IMF calls for limiting use of USD for international reserves and tells why their bogus currency is better than the fiat dollar

IMF chief calls for governments to gradually replace dollar reserves for IMF issued SDR or Special Drawing Rights.  Special Drawing Rights (SDRs) are international foreign exchange reserve assets. Allocated to nations by the IMF, a SDR represents a claim to foreign currencies for which it may be exchanged in times of need.

As we know, the IMF creates SDRs much the same way that the Fed prints dollars... out of thin air.  Now the call has been raised by the IMF, on why countries don't diversify out of their dollar holdings to go into SDRs.  As the dollar is also a fiat currency, there is no real benefit to using dollars over another currency, except for its prevalence in international trade. 
The IMF doesn't call for an end to using the dollar in trade, they really are pushing it as an alternative to the use of the US dollar as a reserve currency.  The IMF outlines their case below.  Via IMF:
The SDR may have some potential to improve the functioning of the IMS in three mutually reinforcing ways:
  1. as a sui generis composite reserve asset defined by the Fund’s Articles and centrally allocated;
  2. as a unit of account;
  3. and, as a new reserve-grade security issued by the IMF or a subset of its membership (SDR-bond).
Expanding the SDR basket would further support the SDR’s role. More specifically, enhancing the role of the SDR could serve the following objectives:
  • Reduce reserve accumulation/imbalances and strengthen the global safety net: Official SDR allocations are a lower cost alternative to accumulation of international reserves through borrowing or accumulation of current account surpluses. The SDR has the same properties as a swap line in that it allows holders access to foreign currency liquidity. SDRs are especially valuable at times of systemic crisis, as they give confidence to the market that the member can access foreign exchange funding without liquidating assets in financial markets that may be impaired or would be subjected to added stress from simultaneous action by several central banks. In addition to potentially reducing precautionary reserve accumulation, SDR allocations could conceivably (albeit not in the current legal framework) be used as a policy incentive against excess accumulation of reserves for non precautionary purposes.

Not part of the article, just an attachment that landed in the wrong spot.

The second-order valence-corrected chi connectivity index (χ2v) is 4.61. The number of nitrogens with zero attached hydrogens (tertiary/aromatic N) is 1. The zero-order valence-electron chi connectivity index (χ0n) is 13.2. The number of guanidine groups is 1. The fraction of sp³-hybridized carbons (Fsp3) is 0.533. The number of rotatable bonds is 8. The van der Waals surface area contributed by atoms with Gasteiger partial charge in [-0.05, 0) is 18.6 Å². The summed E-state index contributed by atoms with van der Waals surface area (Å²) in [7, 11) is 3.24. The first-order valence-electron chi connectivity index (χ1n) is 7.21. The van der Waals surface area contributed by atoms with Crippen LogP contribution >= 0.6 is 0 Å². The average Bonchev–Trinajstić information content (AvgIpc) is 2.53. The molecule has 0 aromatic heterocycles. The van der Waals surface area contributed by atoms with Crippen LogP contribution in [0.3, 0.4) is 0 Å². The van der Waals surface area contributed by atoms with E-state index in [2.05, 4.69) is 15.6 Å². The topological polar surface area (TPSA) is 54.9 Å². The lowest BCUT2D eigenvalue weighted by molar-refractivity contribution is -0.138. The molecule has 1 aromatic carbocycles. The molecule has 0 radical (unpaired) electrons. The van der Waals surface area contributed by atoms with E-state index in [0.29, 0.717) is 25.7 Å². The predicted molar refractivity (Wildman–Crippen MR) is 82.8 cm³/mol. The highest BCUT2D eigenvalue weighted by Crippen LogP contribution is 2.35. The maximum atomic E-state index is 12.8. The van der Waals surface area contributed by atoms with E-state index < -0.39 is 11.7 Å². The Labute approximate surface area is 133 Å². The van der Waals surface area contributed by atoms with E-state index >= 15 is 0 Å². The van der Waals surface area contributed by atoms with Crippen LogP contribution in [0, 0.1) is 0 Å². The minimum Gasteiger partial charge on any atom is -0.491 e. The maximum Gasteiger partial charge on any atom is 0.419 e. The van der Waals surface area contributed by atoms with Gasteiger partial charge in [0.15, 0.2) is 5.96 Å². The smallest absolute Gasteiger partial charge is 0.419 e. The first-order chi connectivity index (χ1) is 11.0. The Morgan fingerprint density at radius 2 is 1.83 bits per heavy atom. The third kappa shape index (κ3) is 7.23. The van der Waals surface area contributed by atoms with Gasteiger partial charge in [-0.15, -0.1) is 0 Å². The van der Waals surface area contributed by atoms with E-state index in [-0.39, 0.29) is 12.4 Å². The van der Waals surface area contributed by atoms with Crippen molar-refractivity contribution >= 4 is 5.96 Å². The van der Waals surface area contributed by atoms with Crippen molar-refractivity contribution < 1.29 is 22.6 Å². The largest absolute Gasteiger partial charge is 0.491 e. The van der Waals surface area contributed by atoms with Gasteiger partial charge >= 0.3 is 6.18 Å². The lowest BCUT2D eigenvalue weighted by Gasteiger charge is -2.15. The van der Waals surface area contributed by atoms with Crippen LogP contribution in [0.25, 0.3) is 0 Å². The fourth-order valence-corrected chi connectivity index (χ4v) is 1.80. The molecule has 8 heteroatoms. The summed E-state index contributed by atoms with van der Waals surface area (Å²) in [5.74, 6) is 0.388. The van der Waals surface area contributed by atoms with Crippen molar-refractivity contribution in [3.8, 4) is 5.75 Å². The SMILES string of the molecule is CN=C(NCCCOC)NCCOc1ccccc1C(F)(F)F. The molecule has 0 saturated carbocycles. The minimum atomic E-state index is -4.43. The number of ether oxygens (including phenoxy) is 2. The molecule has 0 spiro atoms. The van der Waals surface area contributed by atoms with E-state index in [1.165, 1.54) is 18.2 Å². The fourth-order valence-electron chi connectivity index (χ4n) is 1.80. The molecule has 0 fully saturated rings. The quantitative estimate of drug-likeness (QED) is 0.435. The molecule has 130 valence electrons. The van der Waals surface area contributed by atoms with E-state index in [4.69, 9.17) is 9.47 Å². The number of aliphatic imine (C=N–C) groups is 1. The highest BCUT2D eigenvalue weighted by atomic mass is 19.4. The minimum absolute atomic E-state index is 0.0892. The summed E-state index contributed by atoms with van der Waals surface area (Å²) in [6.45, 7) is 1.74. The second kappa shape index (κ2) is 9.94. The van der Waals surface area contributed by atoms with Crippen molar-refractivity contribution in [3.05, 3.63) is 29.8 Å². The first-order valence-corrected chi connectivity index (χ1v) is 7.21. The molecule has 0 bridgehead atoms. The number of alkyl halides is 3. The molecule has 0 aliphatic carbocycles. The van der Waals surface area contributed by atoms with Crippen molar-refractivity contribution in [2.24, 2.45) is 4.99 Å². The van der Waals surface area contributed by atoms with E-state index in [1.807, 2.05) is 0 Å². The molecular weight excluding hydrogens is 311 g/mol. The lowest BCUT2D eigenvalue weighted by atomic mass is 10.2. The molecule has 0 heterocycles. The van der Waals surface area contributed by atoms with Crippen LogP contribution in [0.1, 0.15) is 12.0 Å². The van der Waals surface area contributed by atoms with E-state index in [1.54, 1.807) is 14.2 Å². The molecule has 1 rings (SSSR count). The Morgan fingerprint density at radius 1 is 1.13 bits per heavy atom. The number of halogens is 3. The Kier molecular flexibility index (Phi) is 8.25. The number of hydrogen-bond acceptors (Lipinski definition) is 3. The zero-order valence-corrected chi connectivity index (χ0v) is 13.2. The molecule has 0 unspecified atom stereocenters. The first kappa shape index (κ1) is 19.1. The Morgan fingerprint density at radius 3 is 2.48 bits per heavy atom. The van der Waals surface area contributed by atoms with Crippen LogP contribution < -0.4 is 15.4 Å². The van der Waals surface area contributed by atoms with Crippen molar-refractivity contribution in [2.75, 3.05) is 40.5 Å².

• Develop a new reserve asset: Issuance by the Fund (or related investment vehicle) of SDR-denominated securities in sufficient volume could offer a safe haven in the event of disorderly diversification out of the existing stock of assets, as well as offering an alternative mode of Fund borrowing at time of high potential demand for its resources.
  • Reduce impact of exchange rate swings: The SDR unit of account could be used to price global trade, denominate financial assets, peg currencies, and keep accounts and official statistics. The SDR’s basket characteristic provide a less volatile unit of account and store of value than its components when measured in domestic currency terms, thereby helping cope with exchange rate volatility for both the official and private sectors. These benefits are all the greater as the use of the SDR in both goods and asset markets is developed. Such development would allow the SDR to serve as focal point for IMS evolution, a more efficient outcome than several segmented markets in various national currencies.
  • Accommodate a greater role for emerging market currencies in the IMS: The basket could smoothly accommodate a greater role for emerging market currencies in the IMS, notably the RMB: inclusion in the basket would allow holders of SDR denominated assets to acquire greater exposure to those currencies than otherwise possible, and would create a dynamic conducive to financial deepening and, depending on conditions for joining the basket, capital account liberalization in emerging markets. Generally, as the SDR composition is updated regularly to reflect the relative importance of different currencies in global trade and finance, a system with a liquid market in SDR-denominated assets could flexibly accommodate the evolution of the IMS and mitigate the impact of any sudden shifts in demand for different currencies. However, expanding the basket too much could increase the complexity of the SDR, potentially reducing its attractiveness to reserve managers.


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